Not-for-profit superannuation funds have dramatically outperformed for-profit retail funds, taking the first 23 of the top 30 positions over 10 years to September 2017, according to new research from SuperRatings.
Not-for-profit industry funds overall made up 25 of the top 30 performing funds. And details on investment strategies of different fund types provided by SuperRatings helps explain why that is the case.
The top performing fund, REST, returned members 6.1 per cent annually over a decade while the top retail fund, Russell IQ, returned 4.4 per cent.
SuperGuard figures show that self-managed super funds averaged 4.4 per cent over the decade while the average for balanced super funds (industry and retail) was 4.7 per cent.
So the top 21 industry funds equalled or bettered the balanced fund average while the top retail funds and the SMSF average came in under that level.
Over five years, the not-for-profit model again dominated with industry funds taking the top 19 positions and 26 of the top 30 positions. The top-performing fund over five years, HOSTPLUS, returned an average of 11.2 per cent while the top retail fund, Aon MT, returned 9.6 per cent, slightly above the 9.5 per cent average for balanced funds.
Over that five years, the average SMSF return was only 7.5 per cent. So again the top-performing not-for-profit funds did better than the average balanced fund while only one retail fund managed to better the average. SMSFs performed well below the average.
SuperRatings CEO Kirby Rappell said there were a couple of reasons explaining the not-for-profit outperformance.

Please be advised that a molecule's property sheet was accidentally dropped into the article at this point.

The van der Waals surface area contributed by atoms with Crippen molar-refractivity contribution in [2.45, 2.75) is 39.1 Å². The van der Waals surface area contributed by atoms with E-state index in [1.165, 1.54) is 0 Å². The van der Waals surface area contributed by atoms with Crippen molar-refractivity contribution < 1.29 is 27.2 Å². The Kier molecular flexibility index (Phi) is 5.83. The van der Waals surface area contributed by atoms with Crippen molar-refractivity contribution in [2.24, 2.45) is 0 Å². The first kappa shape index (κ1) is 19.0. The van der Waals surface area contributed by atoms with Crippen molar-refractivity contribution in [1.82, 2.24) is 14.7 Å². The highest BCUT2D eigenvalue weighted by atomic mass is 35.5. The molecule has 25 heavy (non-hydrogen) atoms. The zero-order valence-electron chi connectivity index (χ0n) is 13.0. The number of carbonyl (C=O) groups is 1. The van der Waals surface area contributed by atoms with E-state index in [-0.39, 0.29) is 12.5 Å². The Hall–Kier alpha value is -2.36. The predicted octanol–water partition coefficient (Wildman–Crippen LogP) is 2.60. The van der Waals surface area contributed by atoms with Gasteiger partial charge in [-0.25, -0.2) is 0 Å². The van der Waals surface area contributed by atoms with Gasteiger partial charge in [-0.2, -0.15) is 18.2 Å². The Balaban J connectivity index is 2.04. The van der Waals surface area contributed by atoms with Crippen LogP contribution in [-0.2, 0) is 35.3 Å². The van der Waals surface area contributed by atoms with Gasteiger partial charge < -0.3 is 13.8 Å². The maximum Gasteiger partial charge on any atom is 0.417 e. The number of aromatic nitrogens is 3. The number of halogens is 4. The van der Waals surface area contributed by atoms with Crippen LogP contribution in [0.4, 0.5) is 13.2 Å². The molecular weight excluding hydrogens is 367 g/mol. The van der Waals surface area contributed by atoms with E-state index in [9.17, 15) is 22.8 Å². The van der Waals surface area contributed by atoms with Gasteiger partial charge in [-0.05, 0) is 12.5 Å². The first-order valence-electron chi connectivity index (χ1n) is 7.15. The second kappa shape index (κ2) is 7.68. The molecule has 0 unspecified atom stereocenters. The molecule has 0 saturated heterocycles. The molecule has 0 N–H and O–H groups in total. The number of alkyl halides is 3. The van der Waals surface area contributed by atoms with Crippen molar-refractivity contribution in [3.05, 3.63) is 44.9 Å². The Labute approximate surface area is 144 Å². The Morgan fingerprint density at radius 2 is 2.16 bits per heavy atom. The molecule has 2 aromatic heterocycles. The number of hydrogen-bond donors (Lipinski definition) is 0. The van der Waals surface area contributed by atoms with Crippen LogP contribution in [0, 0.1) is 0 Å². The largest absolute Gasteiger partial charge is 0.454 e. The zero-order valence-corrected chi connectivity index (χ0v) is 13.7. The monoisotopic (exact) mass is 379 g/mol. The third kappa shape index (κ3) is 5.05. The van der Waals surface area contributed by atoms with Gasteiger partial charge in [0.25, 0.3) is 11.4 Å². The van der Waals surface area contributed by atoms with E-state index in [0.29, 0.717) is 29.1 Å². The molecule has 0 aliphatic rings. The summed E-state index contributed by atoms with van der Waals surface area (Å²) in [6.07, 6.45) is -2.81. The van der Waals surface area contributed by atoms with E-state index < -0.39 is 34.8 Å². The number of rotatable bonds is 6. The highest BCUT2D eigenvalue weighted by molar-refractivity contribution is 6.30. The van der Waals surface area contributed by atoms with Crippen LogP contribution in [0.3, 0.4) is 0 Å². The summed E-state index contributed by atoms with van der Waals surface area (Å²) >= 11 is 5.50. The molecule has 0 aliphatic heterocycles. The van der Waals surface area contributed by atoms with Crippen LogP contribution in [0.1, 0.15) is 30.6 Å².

“There is fee drag caused by higher fees in the retail sector and a difference in asset allocation that sees not-for-profits with bigger exposures to alternative assets,” he said.
The average fees on retail superannuation amount to 1.58 per cent of funds under management while for industry funds the figure is 0.58 per cent, according to research from Stockspot.
The above chart shows that the exposure to shares in both not-for- profits and master trusts (retail funds) is similar. The real point of difference is in alternative investments which make up 22.9 per cent of NFP portfolios and only around half as much, or 11.7 per cent, of MT portfolios.
MTs also have a bigger exposure to cash and fixed interest while NFPs have a bigger exposure to property.
Stephen Anthony, chief economist with Industry Super Australia, told The New Daily “over the last decade having long-term exposure to Australian and overseas infrastructure and direct property have delivered high returns at a time when cash rates have been declining”.
“Being exposed to the real economy has delivered good long-term returns for industry funds,” Dr Anthony said.
Interestingly, the higher exposure of the MTs to fixed interest has not bridged the gap. Fixed interest, or bond, investment portfolios made up of older, high interest rate, bonds have grown in value in recent times as interest rates have fallen.
But as funds have had to buy into new bond issues the lower rates on offer would have cut returns.
SuperRating’s return figures highlight the effects of the global financial crisis with five-year returns, covering the recovery from the GFC, almost doubling the 10-year returns which include the crisis.
*The New Daily is owned by industry super funds